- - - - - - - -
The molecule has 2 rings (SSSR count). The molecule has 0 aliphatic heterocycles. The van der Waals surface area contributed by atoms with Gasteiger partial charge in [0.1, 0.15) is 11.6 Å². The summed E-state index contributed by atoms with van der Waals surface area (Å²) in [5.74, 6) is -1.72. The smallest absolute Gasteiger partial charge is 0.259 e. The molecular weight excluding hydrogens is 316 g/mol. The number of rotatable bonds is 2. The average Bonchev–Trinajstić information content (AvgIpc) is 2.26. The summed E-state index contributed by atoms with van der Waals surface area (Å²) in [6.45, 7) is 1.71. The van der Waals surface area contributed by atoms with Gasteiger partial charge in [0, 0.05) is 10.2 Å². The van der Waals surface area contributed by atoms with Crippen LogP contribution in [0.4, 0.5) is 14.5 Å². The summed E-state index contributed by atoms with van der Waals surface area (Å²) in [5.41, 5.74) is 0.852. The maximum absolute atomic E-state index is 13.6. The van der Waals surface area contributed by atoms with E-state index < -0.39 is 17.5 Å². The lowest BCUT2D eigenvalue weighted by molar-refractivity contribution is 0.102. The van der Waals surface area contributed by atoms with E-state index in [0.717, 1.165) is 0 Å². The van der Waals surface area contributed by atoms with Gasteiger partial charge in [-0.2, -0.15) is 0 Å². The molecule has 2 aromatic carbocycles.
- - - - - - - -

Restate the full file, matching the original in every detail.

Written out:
The molecule has 2 rings (SSSR count). The molecule has 0 aliphatic heterocycles. The van der Waals surface area contributed by atoms with Gasteiger partial charge in [0.1, 0.15) is 11.6 Å². The summed E-state index contributed by atoms with van der Waals surface area (Å²) in [5.74, 6) is -1.72. The smallest absolute Gasteiger partial charge is 0.259 e. The molecular weight excluding hydrogens is 316 g/mol. The number of rotatable bonds is 2. The average Bonchev–Trinajstić information content (AvgIpc) is 2.26. The summed E-state index contributed by atoms with van der Waals surface area (Å²) in [6.45, 7) is 1.71. The van der Waals surface area contributed by atoms with Gasteiger partial charge in [0, 0.05) is 10.2 Å². The van der Waals surface area contributed by atoms with Crippen LogP contribution in [0.4, 0.5) is 14.5 Å². The summed E-state index contributed by atoms with van der Waals surface area (Å²) in [5.41, 5.74) is 0.852. The maximum absolute atomic E-state index is 13.6. The van der Waals surface area contributed by atoms with E-state index < -0.39 is 17.5 Å². The lowest BCUT2D eigenvalue weighted by molar-refractivity contribution is 0.102. The van der Waals surface area contributed by atoms with E-state index in [0.717, 1.165) is 0 Å². The van der Waals surface area contributed by atoms with Gasteiger partial charge in [-0.2, -0.15) is 0 Å². The molecule has 2 aromatic carbocycles.